I now work for the provincial government like Mark does, so I'm getting used to all of the government lingo and procedures. It's a huge organization -- approximately 30,000 people work for the government of BC, and sometimes you can get so caught up in processes that you hardly have time for your work.

When I'm not working I'm still trying to keep up with my French studies. I've enrolled in a French diploma program at the University of Victoria. When I tested for the program I scored at the "high intermediate" level, so I was pretty proud of myself and thought that the year in France perhaps wasn't a total waste! : ) I go to class two nights a week, but sometimes after a full day at work it's really hard to drag myself there. I always enjoy it, though, and I'm really glad when I made the effort. I'm trying really hard to speak French as much as possible in class, and I think that I'm finally losing my fear of sounding silly.

Mark and Chris

We've really made a commitment to reduce our greenhouse gas emissions this year, and one of the things that we're doing more is riding the bus. We really only use the van one or two days a week to buy groceries and other big stuff. Both Mark and I were able to get a permanent bus pass through our work, and it's great to be able to hop on and off the bus when you want. We have great bus service almost right at our doorstep and it takes us both directly to work. A side benefit of this is that we can now ride the bus together to work in the mornings -- one of those activities in our new life that still feels strange and different to me! : )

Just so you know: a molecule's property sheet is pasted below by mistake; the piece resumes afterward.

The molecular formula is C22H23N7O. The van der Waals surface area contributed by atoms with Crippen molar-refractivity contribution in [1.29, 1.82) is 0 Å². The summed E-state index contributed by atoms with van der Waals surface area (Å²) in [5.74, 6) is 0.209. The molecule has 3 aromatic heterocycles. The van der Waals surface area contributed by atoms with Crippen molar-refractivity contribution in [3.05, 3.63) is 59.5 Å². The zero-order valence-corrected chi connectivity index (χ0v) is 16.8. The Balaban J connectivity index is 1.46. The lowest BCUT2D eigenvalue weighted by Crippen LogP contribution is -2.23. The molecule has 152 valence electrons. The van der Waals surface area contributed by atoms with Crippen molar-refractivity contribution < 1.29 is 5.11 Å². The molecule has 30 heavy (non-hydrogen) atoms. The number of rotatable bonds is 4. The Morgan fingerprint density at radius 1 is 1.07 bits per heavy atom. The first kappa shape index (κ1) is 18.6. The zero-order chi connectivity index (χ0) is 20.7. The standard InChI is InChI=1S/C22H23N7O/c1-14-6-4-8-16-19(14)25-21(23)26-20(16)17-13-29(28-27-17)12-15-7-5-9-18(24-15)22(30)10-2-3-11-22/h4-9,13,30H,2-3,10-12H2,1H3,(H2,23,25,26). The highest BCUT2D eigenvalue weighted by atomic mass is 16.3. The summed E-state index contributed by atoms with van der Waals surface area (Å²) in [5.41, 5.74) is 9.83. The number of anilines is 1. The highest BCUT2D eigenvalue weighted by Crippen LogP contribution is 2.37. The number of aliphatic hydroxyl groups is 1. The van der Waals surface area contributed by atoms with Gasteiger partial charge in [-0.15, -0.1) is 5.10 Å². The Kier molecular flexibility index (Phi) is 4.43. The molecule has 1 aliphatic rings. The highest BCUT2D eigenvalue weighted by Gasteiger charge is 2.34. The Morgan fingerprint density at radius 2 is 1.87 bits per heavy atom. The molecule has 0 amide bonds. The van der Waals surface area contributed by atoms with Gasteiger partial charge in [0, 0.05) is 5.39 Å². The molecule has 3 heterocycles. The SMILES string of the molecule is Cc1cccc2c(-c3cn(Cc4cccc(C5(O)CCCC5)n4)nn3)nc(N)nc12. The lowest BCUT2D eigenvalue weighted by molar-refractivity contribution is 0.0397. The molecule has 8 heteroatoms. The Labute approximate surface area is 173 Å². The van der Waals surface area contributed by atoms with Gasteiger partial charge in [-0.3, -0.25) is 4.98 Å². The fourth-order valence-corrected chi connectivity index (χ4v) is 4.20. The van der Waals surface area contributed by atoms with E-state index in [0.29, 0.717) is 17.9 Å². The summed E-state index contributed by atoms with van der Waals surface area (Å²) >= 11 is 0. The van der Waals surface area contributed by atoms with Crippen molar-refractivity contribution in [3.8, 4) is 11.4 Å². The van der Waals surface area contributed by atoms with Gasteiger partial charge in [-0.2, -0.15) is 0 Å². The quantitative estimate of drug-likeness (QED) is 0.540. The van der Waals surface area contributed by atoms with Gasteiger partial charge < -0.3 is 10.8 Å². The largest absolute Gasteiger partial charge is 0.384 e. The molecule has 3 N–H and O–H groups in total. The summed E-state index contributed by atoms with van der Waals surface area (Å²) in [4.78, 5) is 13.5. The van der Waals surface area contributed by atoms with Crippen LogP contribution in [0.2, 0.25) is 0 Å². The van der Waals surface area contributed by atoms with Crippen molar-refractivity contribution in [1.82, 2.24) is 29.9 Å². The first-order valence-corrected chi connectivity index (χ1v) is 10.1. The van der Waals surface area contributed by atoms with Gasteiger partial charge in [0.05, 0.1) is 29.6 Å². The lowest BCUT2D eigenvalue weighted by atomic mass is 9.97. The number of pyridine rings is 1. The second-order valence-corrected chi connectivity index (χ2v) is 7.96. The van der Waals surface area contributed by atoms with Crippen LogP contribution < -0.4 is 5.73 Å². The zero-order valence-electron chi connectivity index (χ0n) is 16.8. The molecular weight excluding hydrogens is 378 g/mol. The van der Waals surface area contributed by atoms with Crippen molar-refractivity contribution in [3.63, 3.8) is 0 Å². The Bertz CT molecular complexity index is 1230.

In between work and our extracurricular activities, we're trying to get the inside of the house painted and some yard work done. Mark is much better about this than I am -- even though we both have to start working a little harder!

Our fitness routines have been suffering a little as we try to find some balance in our new lives, but both Mark and I have signed up for a 10 km walk (me) or run (Mark) at the end of April. Mark has to train for running, but I just have to train my feet to not get blisters! That's always the worst part about long hikes for me.


Cameron is in grade 8 this year and just had his 14th birthday -- there's no going back on that teenager thing now! I mentioned before that he shot past me in height about a year ago, and he's now very tall and lean. He's doing very well at school although his teachers think that he's too quiet -- but that might just be because the rest of his class is very loud! I encouraged him to join the concert band this year in order to keep busy with some extracurricular activities, so he's playing percussion. Cameron went with the band to an overnight camp in the fall, and they're now preparing for a four-day trip to Whistler in May. It should be fun -- by the time they registered, the only choice they had was a four-star hotel. I'm sure all those 14-year-old boys will really make the most of the facilities!